Facebook should have one day a year where users can opt-in to receiving a typical daily feed of a user who shares opposite political views.

So for a whole days a user would see the news / articles / etc. that a user from the opposite political spectrum would usually see.

Recommendation #5: Livestream Beer Summits

Occasionally, Facebook could livestream a summit of two people with different political viewpoints engaging in a discussion / visiting each other’s homes / going to a bar / etc.

It could provide a model for what we should all be doing more of: talking to each other.

In Sum

I don’t know if the above recommendations would work or not. Perhaps they would backfire and create more belief anchoring and division.

My major point is that instead of trying to censor social media we should run a bunch of experiments to try and figure out how it might make us better.

Lastly, like most posts, this post was born out of an exchange with friend: thanks to Mike Goldstein for inspiring this post by coming up with recommendations #1 and #5.

6 thoughts on “5 ways Facebook could help make us better

  1. Josh McCarty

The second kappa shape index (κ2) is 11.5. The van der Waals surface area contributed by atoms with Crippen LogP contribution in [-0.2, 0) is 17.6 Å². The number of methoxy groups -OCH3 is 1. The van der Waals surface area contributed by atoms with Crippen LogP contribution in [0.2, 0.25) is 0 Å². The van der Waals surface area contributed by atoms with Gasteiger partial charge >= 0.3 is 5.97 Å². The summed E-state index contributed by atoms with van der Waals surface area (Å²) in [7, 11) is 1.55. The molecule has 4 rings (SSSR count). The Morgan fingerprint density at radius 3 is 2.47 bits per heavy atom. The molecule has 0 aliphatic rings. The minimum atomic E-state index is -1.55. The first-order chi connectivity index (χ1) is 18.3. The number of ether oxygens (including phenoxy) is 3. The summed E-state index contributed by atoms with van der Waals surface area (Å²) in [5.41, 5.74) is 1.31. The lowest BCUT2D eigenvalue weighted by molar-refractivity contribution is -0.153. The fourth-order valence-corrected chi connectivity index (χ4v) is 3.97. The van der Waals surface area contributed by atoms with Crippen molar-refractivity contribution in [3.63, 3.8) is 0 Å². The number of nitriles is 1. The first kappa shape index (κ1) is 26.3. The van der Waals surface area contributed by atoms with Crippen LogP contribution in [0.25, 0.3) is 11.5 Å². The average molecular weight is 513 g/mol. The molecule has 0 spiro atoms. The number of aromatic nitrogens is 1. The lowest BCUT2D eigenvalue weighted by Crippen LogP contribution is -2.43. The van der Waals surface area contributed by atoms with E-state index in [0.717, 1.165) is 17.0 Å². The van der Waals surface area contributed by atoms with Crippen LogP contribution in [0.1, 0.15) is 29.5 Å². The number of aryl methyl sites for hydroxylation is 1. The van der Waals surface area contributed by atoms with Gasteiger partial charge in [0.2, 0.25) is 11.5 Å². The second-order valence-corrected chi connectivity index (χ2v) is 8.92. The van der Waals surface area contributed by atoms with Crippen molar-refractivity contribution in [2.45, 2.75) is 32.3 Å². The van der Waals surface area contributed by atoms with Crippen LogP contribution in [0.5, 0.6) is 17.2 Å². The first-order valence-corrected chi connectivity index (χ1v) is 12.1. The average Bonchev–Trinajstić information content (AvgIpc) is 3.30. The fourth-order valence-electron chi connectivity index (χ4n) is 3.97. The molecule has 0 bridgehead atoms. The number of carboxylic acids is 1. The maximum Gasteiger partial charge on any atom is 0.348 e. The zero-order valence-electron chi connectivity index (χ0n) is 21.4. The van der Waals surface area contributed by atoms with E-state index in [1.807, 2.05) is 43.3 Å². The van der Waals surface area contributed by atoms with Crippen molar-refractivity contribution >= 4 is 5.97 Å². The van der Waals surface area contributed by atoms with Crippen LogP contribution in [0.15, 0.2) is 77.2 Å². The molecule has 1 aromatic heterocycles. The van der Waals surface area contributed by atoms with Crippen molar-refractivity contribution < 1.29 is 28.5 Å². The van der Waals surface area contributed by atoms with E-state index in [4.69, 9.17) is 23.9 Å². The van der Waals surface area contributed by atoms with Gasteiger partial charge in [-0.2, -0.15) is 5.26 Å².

I think context pt #3 is where the big challenge is. How to manage different responses: 1) fake news (trump wins popular vote), 2) satire (Biden selling his ’86 trans am), and 3) faulty journalism (#nolaed coverage).

    And what happens when people confuse satire with news (the “I should have google this before I shared it’ problem). You cant legislate dont be dumb

  2. Michael Dennis Piscal

    Count me in for the beer summit. I am on the other side from liberals and conservatives. So it would have to be three of us.

  3. KevinH

    look, i’m somewhat sympathetic to your points, but I think you need to look at your points with some fresh eyes.

    I’ll start with the good:

    #7 yes, refocus the whole piece around this.

    Also, pretty much all your recommendations are good. I just doubt people who don’t already agree with you will get that far.

    The bad:

    #3 probably hurts your argument more than helps it. Misunderstanding published results aren’t what we are talking about here

    #1, 2 & 4 are essentially the same question, and more or less defeatist. “it’s complicated, but I can’t say how” isn’t going to win many people over who weren’t already on your side.

    #5 is a strawman argument. Censorship involves the removal of true but unpalatable information, so is not a relevant line of critique in this case. The only question is what the false positives are for detection of ‘fake news’

    #6, 8 basically just giving up. If there’s a problem, someone should fix it. saying ‘it’s not my problem, this problem existed before me’ means the problem continues to exist.

    Recommendation #2: This somewhat stems from point #5, the real problem is validation and false positives. Personal stories don’t help that problem but rather hurt it.

  4. Pingback: Stats/Numbers v Metaphors/Narratives | From Poverty to Power